Battelle researchers have embarked on a project for the United States Department of Defense’s (DoD) environmental research programs to examine commercial, off-the-shelf, fluorine-free aqueous film forming foams (AFFFs) to determine whether they meet military specifications for fire suppression. The research is funded by the Environmental Security Technology Certification Program (ESTCP), under their initiatives in per- and polyfluoroalkyl substances (PFAS) research.
In addition, this ESTCP project, led by Battelle Principal Investigator Satya Chauhan, PhD, will determine if commonly available firefighting engineering technology such as compressed air foam or ultra-high pressure, and/or minor chemical modifications, will allow the foams to meet the required standards of extinguishment and burnback. Battelle is contacting developers of advanced, fluorine-free foams for fighting Class B (hydrocarbon) fires for performing bench- and full-scale testing on their products against a requirement known as MIL-PRF-24385F.
“Battelle would particularly like to collaborate with developers of novel fluorine-free firefighting foams that are at a technology readiness level (TRL) of at least three,” said Chauhan, adding that he hopes the program can obtain as many suitable samples for testing as is possible.
Battelle is focused on bringing science-based solutions to address the country’s growing PFAS concerns. The chemicals have been commonly used for decades in firefighting foams as well as water-repellent, stain resistant and non-stick products materials. Around America, PFAS has been found in groundwater, soil and other places. Much of Battelle’s efforts are focused on how to identify, characterize, capture and destroy these chemicals in an effort the restore affected sites. This new program is an upstream effort to provide safer firefighting foam alternatives that can still meet the military’s requirements.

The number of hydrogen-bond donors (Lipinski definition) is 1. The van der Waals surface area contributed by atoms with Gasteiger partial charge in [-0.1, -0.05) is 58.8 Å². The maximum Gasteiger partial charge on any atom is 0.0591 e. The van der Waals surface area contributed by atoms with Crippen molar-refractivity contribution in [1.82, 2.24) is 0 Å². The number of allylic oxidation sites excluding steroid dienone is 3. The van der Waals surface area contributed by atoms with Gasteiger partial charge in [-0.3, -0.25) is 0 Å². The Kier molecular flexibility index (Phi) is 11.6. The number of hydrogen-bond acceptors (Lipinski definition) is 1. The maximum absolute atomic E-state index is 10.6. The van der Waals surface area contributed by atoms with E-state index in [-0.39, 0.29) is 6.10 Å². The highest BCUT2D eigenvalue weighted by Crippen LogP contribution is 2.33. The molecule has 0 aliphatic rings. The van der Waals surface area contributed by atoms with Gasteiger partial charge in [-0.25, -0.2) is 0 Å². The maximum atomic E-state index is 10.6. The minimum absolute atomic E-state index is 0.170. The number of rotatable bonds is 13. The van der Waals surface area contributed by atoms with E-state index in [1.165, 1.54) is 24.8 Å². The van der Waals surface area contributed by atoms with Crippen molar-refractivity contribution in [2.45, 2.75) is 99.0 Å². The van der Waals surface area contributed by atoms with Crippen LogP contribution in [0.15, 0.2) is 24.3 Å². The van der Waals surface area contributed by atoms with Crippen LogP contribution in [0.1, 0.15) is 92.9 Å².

Several of these foams are available but currently none meet the stringent specifications of the DoD. By combining both engineering and chemical solutions, it is expected that one or more of them could be modified to meet these standards, allowing the U.S. military to switch to a more environmentally friendly firefighting agent. Some branches of the U.S. military are already advocating for particular brands and formulations of environmentally friendly firefighting agents. By conducting this work, the project could eliminate doubt by evaluating the wide variety of foams against both the military requirements and each other. That way, the study can determine which foams best fit the DoD’s needs.
The research benefits would include significant operational and maintenance cost savings and a reduction in environmental risk. The expected TRL after completion of this project is 8/9, which will allow immediate implementation of the successful foams DoD wide, thus helping to meet the National Defense Authorization Act (NDAA) passed by Congress in 2017 requiring that the military look into foam alternatives that do not contain PFAS chemicals. Additionally, this technology demonstration/validation will greatly help civil aviation reduce the environmental impact via use of fluorine-free AFFFs that meet or exceed the performance of currently used fire suppressants.
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